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Article ID: 704071

Interruptions after work: why phone calls and texts are worse than emails

University of Georgia

After work emails, phone calls and text messages have different consequences for employees. Email interruptions allow workers to be in control. Phone calls have the largest effect on feeling exhausted at work and at home.

Released:
15-Nov-2018 11:05 AM EST
ECGAppPhoto.png
  • Embargo expired:
    11-Nov-2018 3:30 PM EST

Article ID: 703348

Study Finds Phone App Effectively Identifies Potentially Fatal Heart Attacks with the Near Accuracy of a Standard ECG

Intermountain Medical Center

Can your smart phone determine if you’re having the most serious – and deadly – form of heart attack? A new research study says it can – and may be a valuable tool to save lives.

Released:
5-Nov-2018 5:30 AM EST

Article ID: 703446

Penn and CHOP Team Receives $1.84 Million Grant to Study Best Practices for Curbing Cell Phone Use While Driving

Perelman School of Medicine at the University of Pennsylvania

a team from Penn and CHOP have received a major grant from the Federal Highway Administration, an agency within the United States Department of Transportation, to help curb distracted driving. The team will investigate strategies — such as redesigning insurance discounts — for reducing cell phone use while driving.

Released:
6-Nov-2018 9:30 AM EST

Social and Behavioral Sciences

Cellphone.jpg

Article ID: 703188

High exposure to radio frequency radiation associated with cancer in male rats

National Institute of Environmental Health Sciences (NIEHS)

The National Toxicology Program (NTP) concluded there is clear evidence that male rats exposed to high levels of radio frequency radiation (RFR) like that used in 2G and 3G cell phones developed cancerous heart tumors, according to final reports released today. There was also some evidence of tumors in the brain and adrenal gland of exposed male rats. For female rats, and male and female mice, the evidence was equivocal as to whether cancers observed were associated with exposure to RFR. The final reports represent the consensus of NTP and a panel of external scientific experts who reviewed the studies in March after draft reports were issued in February.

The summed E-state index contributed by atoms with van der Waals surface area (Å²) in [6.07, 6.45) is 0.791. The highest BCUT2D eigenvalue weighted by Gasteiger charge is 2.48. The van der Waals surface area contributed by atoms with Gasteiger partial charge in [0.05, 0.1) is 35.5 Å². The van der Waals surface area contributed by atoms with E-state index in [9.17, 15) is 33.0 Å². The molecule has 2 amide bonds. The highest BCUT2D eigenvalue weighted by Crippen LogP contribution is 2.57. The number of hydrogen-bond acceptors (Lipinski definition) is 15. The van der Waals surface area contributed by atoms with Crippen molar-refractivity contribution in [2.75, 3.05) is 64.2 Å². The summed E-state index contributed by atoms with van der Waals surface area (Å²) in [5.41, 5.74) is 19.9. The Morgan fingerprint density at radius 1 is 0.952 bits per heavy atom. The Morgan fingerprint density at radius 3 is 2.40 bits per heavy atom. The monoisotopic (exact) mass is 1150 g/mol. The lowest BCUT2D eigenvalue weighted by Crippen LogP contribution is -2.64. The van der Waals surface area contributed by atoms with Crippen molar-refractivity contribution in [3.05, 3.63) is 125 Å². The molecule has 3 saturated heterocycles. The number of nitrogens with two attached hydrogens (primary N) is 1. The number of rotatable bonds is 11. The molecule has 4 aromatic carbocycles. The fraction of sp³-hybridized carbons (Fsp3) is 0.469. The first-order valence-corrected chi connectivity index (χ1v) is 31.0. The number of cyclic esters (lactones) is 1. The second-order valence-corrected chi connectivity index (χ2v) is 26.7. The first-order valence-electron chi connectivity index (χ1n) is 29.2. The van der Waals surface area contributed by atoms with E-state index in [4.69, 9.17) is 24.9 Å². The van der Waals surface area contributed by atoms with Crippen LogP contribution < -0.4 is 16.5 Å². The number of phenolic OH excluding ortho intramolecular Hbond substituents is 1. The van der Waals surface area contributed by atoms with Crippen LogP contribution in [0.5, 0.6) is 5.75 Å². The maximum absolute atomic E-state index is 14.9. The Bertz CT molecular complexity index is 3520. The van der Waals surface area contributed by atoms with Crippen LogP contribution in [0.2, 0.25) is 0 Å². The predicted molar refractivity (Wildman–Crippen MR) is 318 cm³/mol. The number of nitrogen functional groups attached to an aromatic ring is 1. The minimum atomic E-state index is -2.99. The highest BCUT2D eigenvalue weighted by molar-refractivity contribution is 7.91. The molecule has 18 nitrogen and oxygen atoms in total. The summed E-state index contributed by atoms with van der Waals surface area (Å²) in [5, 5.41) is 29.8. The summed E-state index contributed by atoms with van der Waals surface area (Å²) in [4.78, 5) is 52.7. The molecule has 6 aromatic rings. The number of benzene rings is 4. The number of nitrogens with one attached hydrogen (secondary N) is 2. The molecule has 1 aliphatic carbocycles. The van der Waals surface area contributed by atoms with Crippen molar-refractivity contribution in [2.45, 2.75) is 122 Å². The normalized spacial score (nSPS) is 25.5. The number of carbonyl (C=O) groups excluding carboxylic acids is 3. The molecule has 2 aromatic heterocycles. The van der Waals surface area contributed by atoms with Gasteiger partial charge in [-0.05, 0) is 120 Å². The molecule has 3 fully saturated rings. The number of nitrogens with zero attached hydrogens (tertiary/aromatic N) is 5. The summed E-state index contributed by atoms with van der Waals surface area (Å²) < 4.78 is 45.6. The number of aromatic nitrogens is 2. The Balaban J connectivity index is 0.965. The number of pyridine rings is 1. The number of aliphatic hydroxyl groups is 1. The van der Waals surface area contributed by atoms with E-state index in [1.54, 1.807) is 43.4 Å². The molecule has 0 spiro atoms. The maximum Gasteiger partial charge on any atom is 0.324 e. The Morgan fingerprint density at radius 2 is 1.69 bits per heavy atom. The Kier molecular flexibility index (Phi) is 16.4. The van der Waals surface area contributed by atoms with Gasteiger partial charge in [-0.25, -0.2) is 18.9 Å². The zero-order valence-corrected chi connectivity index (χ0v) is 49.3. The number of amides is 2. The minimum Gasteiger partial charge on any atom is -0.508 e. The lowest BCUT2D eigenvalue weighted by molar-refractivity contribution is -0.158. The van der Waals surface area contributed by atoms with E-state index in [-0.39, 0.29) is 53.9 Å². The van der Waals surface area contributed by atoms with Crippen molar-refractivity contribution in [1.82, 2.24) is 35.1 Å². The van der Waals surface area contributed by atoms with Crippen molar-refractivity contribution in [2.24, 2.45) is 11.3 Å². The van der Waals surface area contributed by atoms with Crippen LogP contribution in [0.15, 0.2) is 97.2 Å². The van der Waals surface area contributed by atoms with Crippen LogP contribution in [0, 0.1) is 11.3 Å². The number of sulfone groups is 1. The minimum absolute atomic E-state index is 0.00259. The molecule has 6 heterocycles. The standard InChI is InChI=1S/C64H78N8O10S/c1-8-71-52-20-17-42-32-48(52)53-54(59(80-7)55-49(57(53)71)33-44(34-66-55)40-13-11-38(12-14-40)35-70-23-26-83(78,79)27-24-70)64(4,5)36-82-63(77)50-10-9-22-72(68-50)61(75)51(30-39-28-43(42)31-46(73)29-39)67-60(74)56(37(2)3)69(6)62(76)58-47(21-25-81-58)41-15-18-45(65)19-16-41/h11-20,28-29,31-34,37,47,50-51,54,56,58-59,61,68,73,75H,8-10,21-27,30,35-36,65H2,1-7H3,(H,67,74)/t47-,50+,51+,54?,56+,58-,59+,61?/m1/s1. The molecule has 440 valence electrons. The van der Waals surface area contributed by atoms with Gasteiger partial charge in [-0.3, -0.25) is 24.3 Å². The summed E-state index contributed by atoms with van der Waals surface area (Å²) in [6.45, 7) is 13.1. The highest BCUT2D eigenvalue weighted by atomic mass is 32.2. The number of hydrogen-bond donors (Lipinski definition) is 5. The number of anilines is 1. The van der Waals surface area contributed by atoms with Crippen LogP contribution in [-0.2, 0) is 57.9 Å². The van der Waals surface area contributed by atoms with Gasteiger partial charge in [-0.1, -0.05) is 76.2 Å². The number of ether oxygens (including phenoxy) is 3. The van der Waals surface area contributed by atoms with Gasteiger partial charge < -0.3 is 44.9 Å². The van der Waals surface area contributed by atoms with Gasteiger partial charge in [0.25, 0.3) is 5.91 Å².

Released:
1-Nov-2018 10:00 AM EDT
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  • Embargo expired:
    1-Nov-2018 12:00 AM EDT

Article ID: 702813

Are smartwatches really a smart idea for heart health?

University of Alabama at Birmingham

New wearable health monitoring devices can help you stay informed, but should they be relied on heavily?

Released:
25-Oct-2018 11:05 AM EDT

Article ID: 703028

Advertising in Mobile Apps for Young Children – Study Raises Concerns about Frequency and Content

Wolters Kluwer Health: Lippincott Williams and Wilkins

Nearly all smartphone and tablet apps targeted at toddlers and preschoolers have commercial content, often using "manipulative and disruptive" advertising methods, reports a study in the Journal of Developmental & Behavioral Pediatrics, the official journal of the Society for Developmental and Behavioral Pediatrics. The journal is published in the Lippincott portfolio by Wolters Kluwer.

Released:
30-Oct-2018 9:30 AM EDT

Social and Behavioral Sciences

  • Embargo expired:
    30-Oct-2018 12:05 AM EDT

Article ID: 702728

Study: Advertising Prevalent in Children's Apps

Michigan Medicine - University of Michigan

Child consumer advocacy groups, led by Campaign for a Commercial Free Childhood, plan to file a complaint with the Federal Trade Commission about the study’s findings.

Released:
24-Oct-2018 11:05 AM EDT
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Article ID: 702955

Keeping It Simple Wins Hacking Prize for Undergraduate Pair

University of California San Diego

How fast can you get into the Emergency Room? Data science undergraduate pair wins healthcare hackathon at UC San Diego Health developing a new app to help people access healthcare more efficiently. It works with all mobile devices, not just smartphones

Released:
29-Oct-2018 1:05 PM EDT

Article ID: 702787

Wearable Tech Becomes Top Fitness Trend for 2019, Says Survey of Health and Fitness Professionals

Wolters Kluwer Health: Lippincott Williams and Wilkins

Fitness trackers, smart watches, and other wearable technology are the number one fitness trend for 2019, according to an annual survey of health and fitness professionals published in the November issue of ACSM's Health & Fitness Journal®, an official journal of the American College of Sports Medicine (ACSM). The journal is published in the Lippincott portfolio by Wolters Kluwer.

Released:
25-Oct-2018 9:30 AM EDT

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